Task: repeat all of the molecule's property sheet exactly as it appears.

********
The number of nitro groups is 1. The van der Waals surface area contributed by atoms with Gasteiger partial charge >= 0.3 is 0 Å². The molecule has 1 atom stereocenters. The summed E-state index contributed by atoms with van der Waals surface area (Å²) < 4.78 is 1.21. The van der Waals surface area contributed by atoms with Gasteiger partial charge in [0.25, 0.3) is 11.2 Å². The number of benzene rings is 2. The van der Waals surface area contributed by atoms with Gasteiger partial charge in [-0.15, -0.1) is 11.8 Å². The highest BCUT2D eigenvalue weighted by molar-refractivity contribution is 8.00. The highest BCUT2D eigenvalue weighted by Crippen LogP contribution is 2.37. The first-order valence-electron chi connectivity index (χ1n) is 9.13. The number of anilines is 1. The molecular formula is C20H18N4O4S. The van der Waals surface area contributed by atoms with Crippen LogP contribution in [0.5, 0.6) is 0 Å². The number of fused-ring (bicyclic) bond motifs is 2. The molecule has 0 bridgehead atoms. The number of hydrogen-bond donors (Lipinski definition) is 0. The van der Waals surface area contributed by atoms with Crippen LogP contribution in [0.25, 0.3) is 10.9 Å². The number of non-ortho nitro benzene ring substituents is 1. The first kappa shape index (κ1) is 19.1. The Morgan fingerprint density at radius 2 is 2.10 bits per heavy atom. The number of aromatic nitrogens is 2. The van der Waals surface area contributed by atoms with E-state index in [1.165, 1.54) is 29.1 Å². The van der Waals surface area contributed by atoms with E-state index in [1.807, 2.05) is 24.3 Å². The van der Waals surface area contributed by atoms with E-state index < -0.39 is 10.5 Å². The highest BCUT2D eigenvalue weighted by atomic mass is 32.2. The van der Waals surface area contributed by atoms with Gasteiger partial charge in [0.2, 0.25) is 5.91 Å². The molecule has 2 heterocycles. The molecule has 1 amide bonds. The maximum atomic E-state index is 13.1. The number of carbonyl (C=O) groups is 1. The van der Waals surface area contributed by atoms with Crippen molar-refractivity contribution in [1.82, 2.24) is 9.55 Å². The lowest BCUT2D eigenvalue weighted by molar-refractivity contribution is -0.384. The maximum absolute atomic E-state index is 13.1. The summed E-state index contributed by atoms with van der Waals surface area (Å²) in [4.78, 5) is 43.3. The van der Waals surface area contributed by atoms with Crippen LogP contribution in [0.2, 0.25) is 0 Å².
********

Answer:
The number of nitro groups is 1. The van der Waals surface area contributed by atoms with Gasteiger partial charge >= 0.3 is 0 Å². The molecule has 1 atom stereocenters. The summed E-state index contributed by atoms with van der Waals surface area (Å²) < 4.78 is 1.21. The van der Waals surface area contributed by atoms with Gasteiger partial charge in [0.25, 0.3) is 11.2 Å². The number of benzene rings is 2. The van der Waals surface area contributed by atoms with Gasteiger partial charge in [-0.15, -0.1) is 11.8 Å². The highest BCUT2D eigenvalue weighted by molar-refractivity contribution is 8.00. The highest BCUT2D eigenvalue weighted by Crippen LogP contribution is 2.37. The first-order valence-electron chi connectivity index (χ1n) is 9.13. The number of anilines is 1. The molecular formula is C20H18N4O4S. The van der Waals surface area contributed by atoms with Crippen LogP contribution in [0.5, 0.6) is 0 Å². The number of fused-ring (bicyclic) bond motifs is 2. The molecule has 0 bridgehead atoms. The number of hydrogen-bond donors (Lipinski definition) is 0. The van der Waals surface area contributed by atoms with Crippen LogP contribution in [0.25, 0.3) is 10.9 Å². The number of non-ortho nitro benzene ring substituents is 1. The first kappa shape index (κ1) is 19.1. The Morgan fingerprint density at radius 2 is 2.10 bits per heavy atom. The number of aromatic nitrogens is 2. The van der Waals surface area contributed by atoms with E-state index in [1.165, 1.54) is 29.1 Å². The van der Waals surface area contributed by atoms with E-state index in [1.807, 2.05) is 24.3 Å². The van der Waals surface area contributed by atoms with E-state index < -0.39 is 10.5 Å². The highest BCUT2D eigenvalue weighted by atomic mass is 32.2. The van der Waals surface area contributed by atoms with Gasteiger partial charge in [0.2, 0.25) is 5.91 Å². The molecule has 2 heterocycles. The molecule has 1 amide bonds. The maximum atomic E-state index is 13.1. The number of carbonyl (C=O) groups is 1. The van der Waals surface area contributed by atoms with Crippen molar-refractivity contribution in [1.82, 2.24) is 9.55 Å². The lowest BCUT2D eigenvalue weighted by molar-refractivity contribution is -0.384. The maximum absolute atomic E-state index is 13.1. The summed E-state index contributed by atoms with van der Waals surface area (Å²) in [4.78, 5) is 43.3. The van der Waals surface area contributed by atoms with Crippen LogP contribution in [0.2, 0.25) is 0 Å².